Thomas Berger remembered as ‘an ally to all Inuit,’ says QIA president

Legal giant had Indigenous land title acknowledged in Canadian law for the first time

Thomas Berger (right) is pictured here with his wife at Nunavut Day celebrations in Iqaluit in 2005. (File Photo)

By Mélanie Ritchot

Updated on Sunday, May 2, 2021 at 12:15 p.m.

Nunavut leaders are expressing their condolences following the death of Thomas Berger, a former B.C. Supreme Court judge, lawyer and Indigenous rights advocate.

Berger died on Wednesday at the age of 88.

“I had the pleasure of meeting and working with Justice Berger … he was a friend and ally to all Inuit,” P.J. Akeeagok, the president of Qikiqtani Inuit Association, said in a written statement.

“His paramount work has shaped our future for the better.”

The two worked together in 2017 when Berger was on a panel to resolve a dispute between QIA and Baffinland Iron Mines Corp.

In the 1960s and ’70s, Berger was the lawyer for the Nisga’a Nation in the Supreme Court case Calder v. British Columbia, where Indigenous title to land was recognized for the first time in Canadian law.

In 1974, as the Supreme Court of British Columbia Judge, Berger broke with tradition and heard evidence from not only oil companies but over 35 communities in the Northwest Territories about the proposed Mackenzie Valley Pipeline.

“The future of the North ought not to be determined only by our own southern ideas of frontier development … it should also reflect the ideas of the people who call it their homeland,” he wrote in his report on the pipeline proposal.

Keeping caribou populations healthy was one of the concerns shared by those Berger consulted.

“They know the power of the white man,” he wrote. “They know that elsewhere the great animal herds have died off with the advance of agriculture and industry.”

Photo from Thomas Berger’s Report of the Mackenzie Valley Pipeline Inquiry.

“These people fear that the white man may destroy their land and the caribou,” he wrote. “They and the caribou have made a long journey together across time and the continents … is this journey to end now?”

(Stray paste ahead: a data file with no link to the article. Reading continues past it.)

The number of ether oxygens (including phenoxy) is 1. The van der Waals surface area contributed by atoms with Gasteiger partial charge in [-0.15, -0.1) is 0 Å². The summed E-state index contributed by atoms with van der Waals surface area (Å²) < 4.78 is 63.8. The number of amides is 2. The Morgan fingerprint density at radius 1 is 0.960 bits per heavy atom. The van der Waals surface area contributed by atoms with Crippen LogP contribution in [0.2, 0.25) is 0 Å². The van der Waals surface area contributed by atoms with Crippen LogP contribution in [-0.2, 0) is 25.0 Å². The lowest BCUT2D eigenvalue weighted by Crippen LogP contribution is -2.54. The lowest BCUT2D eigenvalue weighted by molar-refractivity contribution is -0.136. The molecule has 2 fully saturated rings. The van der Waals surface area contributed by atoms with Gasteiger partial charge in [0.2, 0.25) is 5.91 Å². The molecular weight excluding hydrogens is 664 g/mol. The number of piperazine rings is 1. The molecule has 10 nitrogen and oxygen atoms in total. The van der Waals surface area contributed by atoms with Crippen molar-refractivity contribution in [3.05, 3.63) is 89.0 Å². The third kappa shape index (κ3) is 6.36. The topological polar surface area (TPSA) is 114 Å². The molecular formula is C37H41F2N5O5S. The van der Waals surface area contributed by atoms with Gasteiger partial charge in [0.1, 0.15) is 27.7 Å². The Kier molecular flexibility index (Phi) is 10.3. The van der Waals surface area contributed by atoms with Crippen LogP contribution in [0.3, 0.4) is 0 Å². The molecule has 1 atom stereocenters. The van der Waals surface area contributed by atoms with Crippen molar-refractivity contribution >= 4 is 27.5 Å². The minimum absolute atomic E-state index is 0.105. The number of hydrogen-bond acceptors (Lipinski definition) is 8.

Ultimately, the pipeline, which was slated to pass through Indigenous communities in the Mackenzie Valley, was stopped.

Nunavut Premier Joe Savikataaq said in a statement that this set the standard for consultation with Indigenous peoples over land development and set the stage for the conclusion of land claim agreements in the Northwest Territories and Nunavut.

“It’s with sadness that we say goodbye to Justice Thomas Berger, who leaves a great legacy and impact across Canada’s North,” Savikataaq said. “[His] numerous contributions … have touched Nunavut significantly.”

In 2006, Berger recommended a bilingual English and Inuktitut education system for kindergarten through Grade 12 in the territory so graduates have the literacy skills needed to succeed in the workforce.

Savikataaq said this work was “critical in outlining the path forward for meaningful Nunavut Inuit participation in our territory and society.”

In Berger’s report on the Implementation of the Nunavut Agreement — specifically on addressing inequalities in Inuit employment within the Government of Nunavut — he wrote “where a people’s language thrives, their identity is more likely to be secure.”

Prime Minister Justin Trudeau also expressed his condolences in a statement, referring to Berger as “one of Canada’s most respected lawyers and Indigenous and environmental rights activists.”

“He truly listened, and in doing so, empowered a generation of leaders to become voices for their own communities,” Trudeau said.

Correction: This article was updated from an earlier version to correct the fact Thomas Berger was a former B.C. Supreme Court judge. The error was made in editing.

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